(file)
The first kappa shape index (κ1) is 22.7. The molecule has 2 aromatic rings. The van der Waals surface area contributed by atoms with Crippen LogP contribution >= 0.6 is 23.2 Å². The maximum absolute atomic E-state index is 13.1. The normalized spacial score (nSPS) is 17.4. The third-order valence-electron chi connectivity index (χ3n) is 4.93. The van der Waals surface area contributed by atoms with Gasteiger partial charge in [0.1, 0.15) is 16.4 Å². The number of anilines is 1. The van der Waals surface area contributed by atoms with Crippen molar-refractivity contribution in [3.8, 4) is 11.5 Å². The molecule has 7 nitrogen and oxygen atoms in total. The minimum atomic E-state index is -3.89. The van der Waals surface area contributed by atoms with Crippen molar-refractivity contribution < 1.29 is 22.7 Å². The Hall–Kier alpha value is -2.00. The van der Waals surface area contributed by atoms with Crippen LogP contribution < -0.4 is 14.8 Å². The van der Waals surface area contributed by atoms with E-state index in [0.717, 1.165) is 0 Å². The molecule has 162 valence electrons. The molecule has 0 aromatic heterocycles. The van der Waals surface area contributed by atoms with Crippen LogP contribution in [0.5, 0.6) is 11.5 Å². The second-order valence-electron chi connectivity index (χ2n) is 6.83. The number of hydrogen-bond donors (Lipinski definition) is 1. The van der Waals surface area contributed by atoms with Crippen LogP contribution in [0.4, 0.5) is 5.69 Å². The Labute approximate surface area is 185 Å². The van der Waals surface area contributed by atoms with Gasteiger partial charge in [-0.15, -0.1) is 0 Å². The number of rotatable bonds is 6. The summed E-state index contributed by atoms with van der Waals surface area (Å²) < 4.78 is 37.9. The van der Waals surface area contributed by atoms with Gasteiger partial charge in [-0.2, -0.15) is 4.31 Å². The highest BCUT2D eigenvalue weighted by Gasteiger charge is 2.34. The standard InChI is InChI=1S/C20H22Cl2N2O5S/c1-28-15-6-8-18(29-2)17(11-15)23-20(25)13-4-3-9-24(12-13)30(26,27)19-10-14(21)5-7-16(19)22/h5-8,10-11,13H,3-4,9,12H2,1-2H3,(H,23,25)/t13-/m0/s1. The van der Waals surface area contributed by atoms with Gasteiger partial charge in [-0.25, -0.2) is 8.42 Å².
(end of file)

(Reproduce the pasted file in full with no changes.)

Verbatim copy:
The first kappa shape index (κ1) is 22.7. The molecule has 2 aromatic rings. The van der Waals surface area contributed by atoms with Crippen LogP contribution >= 0.6 is 23.2 Å². The maximum absolute atomic E-state index is 13.1. The normalized spacial score (nSPS) is 17.4. The third-order valence-electron chi connectivity index (χ3n) is 4.93. The van der Waals surface area contributed by atoms with Gasteiger partial charge in [0.1, 0.15) is 16.4 Å². The number of anilines is 1. The van der Waals surface area contributed by atoms with Crippen molar-refractivity contribution in [3.8, 4) is 11.5 Å². The molecule has 7 nitrogen and oxygen atoms in total. The minimum atomic E-state index is -3.89. The van der Waals surface area contributed by atoms with Crippen molar-refractivity contribution < 1.29 is 22.7 Å². The Hall–Kier alpha value is -2.00. The van der Waals surface area contributed by atoms with Crippen LogP contribution < -0.4 is 14.8 Å². The van der Waals surface area contributed by atoms with E-state index in [0.717, 1.165) is 0 Å². The molecule has 162 valence electrons. The molecule has 0 aromatic heterocycles. The van der Waals surface area contributed by atoms with Crippen LogP contribution in [0.5, 0.6) is 11.5 Å². The second-order valence-electron chi connectivity index (χ2n) is 6.83. The number of hydrogen-bond donors (Lipinski definition) is 1. The van der Waals surface area contributed by atoms with Crippen LogP contribution in [0.4, 0.5) is 5.69 Å². The Labute approximate surface area is 185 Å². The van der Waals surface area contributed by atoms with Gasteiger partial charge in [-0.15, -0.1) is 0 Å². The number of rotatable bonds is 6. The summed E-state index contributed by atoms with van der Waals surface area (Å²) < 4.78 is 37.9. The van der Waals surface area contributed by atoms with Gasteiger partial charge in [-0.2, -0.15) is 4.31 Å². The highest BCUT2D eigenvalue weighted by Gasteiger charge is 2.34. The standard InChI is InChI=1S/C20H22Cl2N2O5S/c1-28-15-6-8-18(29-2)17(11-15)23-20(25)13-4-3-9-24(12-13)30(26,27)19-10-14(21)5-7-16(19)22/h5-8,10-11,13H,3-4,9,12H2,1-2H3,(H,23,25)/t13-/m0/s1. The van der Waals surface area contributed by atoms with Gasteiger partial charge in [-0.25, -0.2) is 8.42 Å².